2:00PM Water Cooler 8/14/15

By Lambert Strether of Corrente.



“Rather that a lot of what he says makes sense. [Trump’s] policies aren’t as crazy as people make out, and people who support him aren’t as stupid as the media pretends” [Ian Welsh].


“But eight years’ worth of Bush’s emails with his former colleagues and employees in state government portray a former public official hard at work utilizing the relationships he had made in office. For the benefit of clients, friends and allies, he leveraged his political connections to shape outcomes on everything from online education to insurance regulation, from disaster management to a proposed bike trail near a golf course where Bush’s father and brother were members” [Business Insider]. Ka-ching. Maybe I should file this under corruption. Then again, maybe I should file everything under corruption.


(I’m filing the Clinton email saga under criminality (a) because it’s demonstrably corrupt, and (b) because if an official privatizing their public communications isn’t criminal, we should find a way to make it so.)

clinton From the [New York Post], in links today. Generally, I’ve restrained my desire to snark on the personal characteristics of the candidates, but this photograph (granted, a file photo, not a Clinton reaction shot to the story) makes Clinton look like butter won’t melt in her mouth. “Yeah, I wiped the server. And?”

Raising, as the Gilded Age cartoonist Thomas Nast raised, this eternal question:

Caption: UNDER THE THUMB. The boss: “Well, what are you going to do about it?”

It has occurred to me, further, that the three leading candidates: Trump, Sanders, and Clinton, all share one characteristic: In this campaign, they (as the kids say) “Give zero f*cks.” They are all happy warriors, doing exactly what they’ve been waiting for the chance to do for years, things that only they can do. Trump is being Trump. Sanders is giving the hour-long policy speech of a lifetime, in front of thousands. And Clinton is defending her all-important dynastic network by giving a gigantic upraised middle finger to the press, the Republicans, and an ongoing Republican investigation. Do what you love!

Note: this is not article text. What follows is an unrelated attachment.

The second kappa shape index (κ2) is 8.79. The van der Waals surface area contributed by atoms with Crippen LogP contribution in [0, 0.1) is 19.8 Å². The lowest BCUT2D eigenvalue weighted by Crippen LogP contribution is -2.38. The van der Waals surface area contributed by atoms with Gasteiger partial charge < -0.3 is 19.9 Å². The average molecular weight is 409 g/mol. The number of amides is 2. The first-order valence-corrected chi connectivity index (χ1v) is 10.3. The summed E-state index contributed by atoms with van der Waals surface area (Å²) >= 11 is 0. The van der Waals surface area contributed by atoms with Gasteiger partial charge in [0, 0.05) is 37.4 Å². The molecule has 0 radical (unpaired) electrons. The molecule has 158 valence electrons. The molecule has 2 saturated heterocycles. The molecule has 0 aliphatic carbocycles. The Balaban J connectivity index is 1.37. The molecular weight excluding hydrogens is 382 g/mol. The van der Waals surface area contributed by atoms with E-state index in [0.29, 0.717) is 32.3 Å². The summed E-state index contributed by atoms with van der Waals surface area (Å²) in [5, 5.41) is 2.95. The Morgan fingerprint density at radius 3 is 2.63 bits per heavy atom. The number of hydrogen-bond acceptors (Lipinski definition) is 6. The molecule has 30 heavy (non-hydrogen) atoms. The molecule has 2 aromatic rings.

(Adding: Clinton isn’t the only thumb in the game or on the scales, of course. But in all cases, “What are you going to do about it?” applies.)

The Voters

“A closer look at the polls shows that [Sanders] is simply not within striking distance of winning the nomination. His support has run into a wall: women, blacks and Hispanics continue to support Mrs. Clinton by a wide margin, as do white moderate and conservative Democrats” [New York Times].

Sawant returned to Seattle City Council [Seattle Times].

The Trail

Excellent roundup on the Sanders field operation [Buzzfeed].

Right now, the supporters at Sanders’ huge public events are being funnelled into a digital campaign run by Sanders’ longtime digital aide, Kenneth Pennington. Outside huge Sanders rallies in Portland and Seattle, teams of volunteers wandered among the queues of supporters waiting to get in and gathered email addresses and phone numbers on clipboards. Inside the event, supporters were admonished to send a text message to Sanders’ campaign, logging them and instantly signing them up for offers to volunteer and attend future Sanders grassroots events in their area.

UPDATE Clinton staffer Michelle Kwan gives tour of Clinton Brooklyn headquarters [Elle]. Kwan: “It does take a village. It is like a family. Since people are just at the other side of the office, it’s like instead of writing that email you just get up and go and ask. It’s that kind of environment.”​ I have a headquarters in Brooklyn I’d like to sell you….

“Iowans are mad as hell, and they know who to turn to — Donald Trump” [Politico].